In 2013, gardening guru Neil Sperry gave a talk on behalf of the Grapevine Garden Club as a fundraiser to build a greenhouse at the Grapevine Botanical Gardens at Heritage Park.
Sperry, a familiar voice in Texas horticulture, spoke at a fundraiser titled “A Morning with Neil Sperry: Texas Home Landscaping — Planning and Plants.”
For $15, garden aficionados were treated to advice from Sperry as well as photos of his own garden along with other notable gardens he has visited. They raised $3,840.
Sperry made the appearance free due to a business relationship of more than 30 years with Grapevine Garden Club member James Smith. Smith reached out to Sperry “as a sweet gesture to me,” said his wife, Debbie, also a club member.
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“He did this sweet thing because he knows of my enthusiasm for the club,” Debbie Smith said. “They are a wonderful organization.”
The club’s longtime dream of a greenhouse became a reality on Jan. 27 when a grand opening was held to debut their accomplishment at the Botanical Gardens, which features trails, streams, ponds, sitting areas and several hundred plant varieties.
The Grapevine Garden Club and the city’s Parks and Recreation Department worked together to obtain funds.
Partial funding came the club treasury. Fundraising projects included plant sales, working festivals including the annual Butterfly Flutterby, and sources such as companies, service clubs and other garden clubs.
“We spent approximately $300,000 on the greenhouse and about $50,000 on the sidewalks,” Grapevine Parks and Recreation Director Kevin Mitchell said after the grand opening.
The city built the required infrastructure and access road during construction of the greenhouse. The annual expenses will be budgeted for and managed by the city.
Lisa Adams Grove, city horticulturist, said the greenhouse will provide opportunities to expand the gardens’ educational classes by creating an “all season” growing environment and provide a laboratory for hands-on lessons in plant propagation, floriculture, transplanting and soil preparation.
The contractor, Greg Woolsey of Fort Worth-based L.J. Design & Construction, said the 52 X 72-foot aluminum frame greenhouse includes a 22 X 24-foot head house for potting and tool storage. It has a strong polycarbonate adjustable roof and side windows.
Temperature and ventilation will be automatically regulated with energy efficient environmental controls and shade system. It has multiple irrigation zones including mist, drip, and overhead watering. The facility is landscaped to blend into the natural setting of the garden and is ADA accessible.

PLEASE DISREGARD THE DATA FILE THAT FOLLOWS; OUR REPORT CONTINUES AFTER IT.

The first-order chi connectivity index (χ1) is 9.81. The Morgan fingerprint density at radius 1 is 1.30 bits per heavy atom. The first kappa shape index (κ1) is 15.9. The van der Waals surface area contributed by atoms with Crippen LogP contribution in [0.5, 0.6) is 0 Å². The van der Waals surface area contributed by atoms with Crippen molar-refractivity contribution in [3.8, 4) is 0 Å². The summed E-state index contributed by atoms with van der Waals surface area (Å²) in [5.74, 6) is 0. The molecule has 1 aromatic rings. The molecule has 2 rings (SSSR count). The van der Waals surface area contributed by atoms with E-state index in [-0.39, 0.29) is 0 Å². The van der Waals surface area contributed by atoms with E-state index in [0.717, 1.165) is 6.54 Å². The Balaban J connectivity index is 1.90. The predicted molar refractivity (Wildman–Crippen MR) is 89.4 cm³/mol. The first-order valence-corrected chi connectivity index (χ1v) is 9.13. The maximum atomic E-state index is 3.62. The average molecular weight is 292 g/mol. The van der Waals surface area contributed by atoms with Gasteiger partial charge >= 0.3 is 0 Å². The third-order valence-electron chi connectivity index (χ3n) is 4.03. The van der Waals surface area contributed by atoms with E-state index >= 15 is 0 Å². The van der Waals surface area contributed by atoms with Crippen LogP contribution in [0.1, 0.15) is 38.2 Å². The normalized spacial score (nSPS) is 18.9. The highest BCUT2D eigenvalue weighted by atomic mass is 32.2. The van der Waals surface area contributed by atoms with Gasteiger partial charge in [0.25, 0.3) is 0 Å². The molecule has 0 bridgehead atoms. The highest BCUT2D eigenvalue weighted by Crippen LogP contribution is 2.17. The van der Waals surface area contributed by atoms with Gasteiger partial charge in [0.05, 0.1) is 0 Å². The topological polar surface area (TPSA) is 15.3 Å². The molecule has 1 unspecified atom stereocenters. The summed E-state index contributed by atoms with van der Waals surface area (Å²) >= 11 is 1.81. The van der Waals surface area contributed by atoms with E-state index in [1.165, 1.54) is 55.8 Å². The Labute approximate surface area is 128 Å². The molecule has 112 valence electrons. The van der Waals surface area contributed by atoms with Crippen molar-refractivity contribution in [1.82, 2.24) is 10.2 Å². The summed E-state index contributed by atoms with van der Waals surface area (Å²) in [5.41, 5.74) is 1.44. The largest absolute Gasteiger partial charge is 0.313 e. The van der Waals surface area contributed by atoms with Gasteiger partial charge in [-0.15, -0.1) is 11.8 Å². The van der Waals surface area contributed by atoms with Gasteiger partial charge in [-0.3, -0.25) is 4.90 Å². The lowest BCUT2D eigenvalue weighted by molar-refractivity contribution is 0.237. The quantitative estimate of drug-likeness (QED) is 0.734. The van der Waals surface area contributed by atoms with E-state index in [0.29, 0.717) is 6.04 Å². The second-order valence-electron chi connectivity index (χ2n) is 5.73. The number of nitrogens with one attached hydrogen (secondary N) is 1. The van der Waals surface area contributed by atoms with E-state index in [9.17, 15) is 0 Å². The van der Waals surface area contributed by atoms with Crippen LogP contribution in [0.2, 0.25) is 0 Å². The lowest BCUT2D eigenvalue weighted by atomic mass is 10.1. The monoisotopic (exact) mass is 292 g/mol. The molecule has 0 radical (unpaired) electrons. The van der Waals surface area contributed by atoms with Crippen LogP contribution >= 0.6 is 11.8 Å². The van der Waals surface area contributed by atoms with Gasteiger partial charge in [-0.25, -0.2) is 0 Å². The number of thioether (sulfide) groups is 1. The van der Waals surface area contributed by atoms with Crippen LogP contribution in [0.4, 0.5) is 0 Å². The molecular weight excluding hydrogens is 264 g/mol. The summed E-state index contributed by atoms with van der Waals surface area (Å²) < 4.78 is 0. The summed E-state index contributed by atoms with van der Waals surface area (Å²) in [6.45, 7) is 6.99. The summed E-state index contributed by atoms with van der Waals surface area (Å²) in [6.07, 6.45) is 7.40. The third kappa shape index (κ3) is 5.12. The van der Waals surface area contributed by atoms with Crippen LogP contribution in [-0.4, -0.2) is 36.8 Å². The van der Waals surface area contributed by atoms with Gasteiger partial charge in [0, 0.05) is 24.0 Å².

“We even included a bathroom and and office for Lisa,” Garden Club President Sharon Swagerty said
The greenhouse will support conservation and environmental classes that teach native plant and water-wise sustainable gardening practices, composting, how to create a wildlife habitat and how to grow vegetables and still have a beautiful garden to enjoy.
Classes will be taught by educators and horticultural professionals and offered to residents in Grapevine and surrounding communities, including seniors, adults, schools and youth groups. The Botanical Gardens’ docent program will be offered to challenged individuals and other volunteers who want to “get their hands dirty” working in the greenhouse facility.
The Grapevine Garden Club and Botanical Gardens horticulturist will use the greenhouse to propagate and grow plants for the garden club’s Community Plant Sale. Proceeds from the sale provide funds for scholarships and civic projects. The garden club provides monies for civic projects and scholarships for students studying horticulture, forestry and floral culture.
At the celebration and ribbon cutting Jan. 27, special recognition was made to several people and groups, including garden club members and greenhouse project co-chairs Linda Krimm Sarah Erickson.
In making her presentation, Swagerty said, “The greenhouse project was the largest fundraiser the Grapevine Garden Club has taken on to date since our founding in 1932.”
“Grapevine Garden Club has donated close to $100,000 — eighty percent of these monies came directly from our membership,” the club president said.
She addressed their various fundraisers, including the Neil Sperry talk, plant sales and members volunteer hours at Main Street Fest and GrapeFest.
“We have given both our time and our personal and club financial support,” Swagerty said.
Every year, tens of thousands of people came to the Botanical Gardens from across the world, according to parks officials.
The Botanical Gardens at Heritage Park is recognized and for innovative design in park development and historical significance. In 2012, Texas Recreation and Parks Society (TRAPS) designated Heritage Park as a Lone Star Legacy Park. This designation is only given to parks that have “endured the test of time” and “become iconic to those who have visited, played and rested on their grounds.”
The Grapevine Garden Club promotes participation in horticulture, environmental awareness, protection and conservation of our natural resources, plus landscape and floral design, all through educational programs, volunteering, and civic enrichment projects.
The Grapevine Garden Club was established in 1932 and has more than 200 members who live in Grapevine, Colleyville, Keller, Roanoke, Southlake and Trophy Club and other surrounding communities.
Swagerty of Southlake said it is exciting to see the realization of their dream of a greenhouse.
She channeled the words of former garden club member and Mayor Pro Tem C. Shane Wilbanks, who died in 2015, saying, “The greenhouse will serve many purposes in the Grapevine Botanical Gardens — first as a laboratory for growing plants and second as a horticulture learning center for our docents and volunteers, who in turn will educate and enlighten groups touring the gardens.”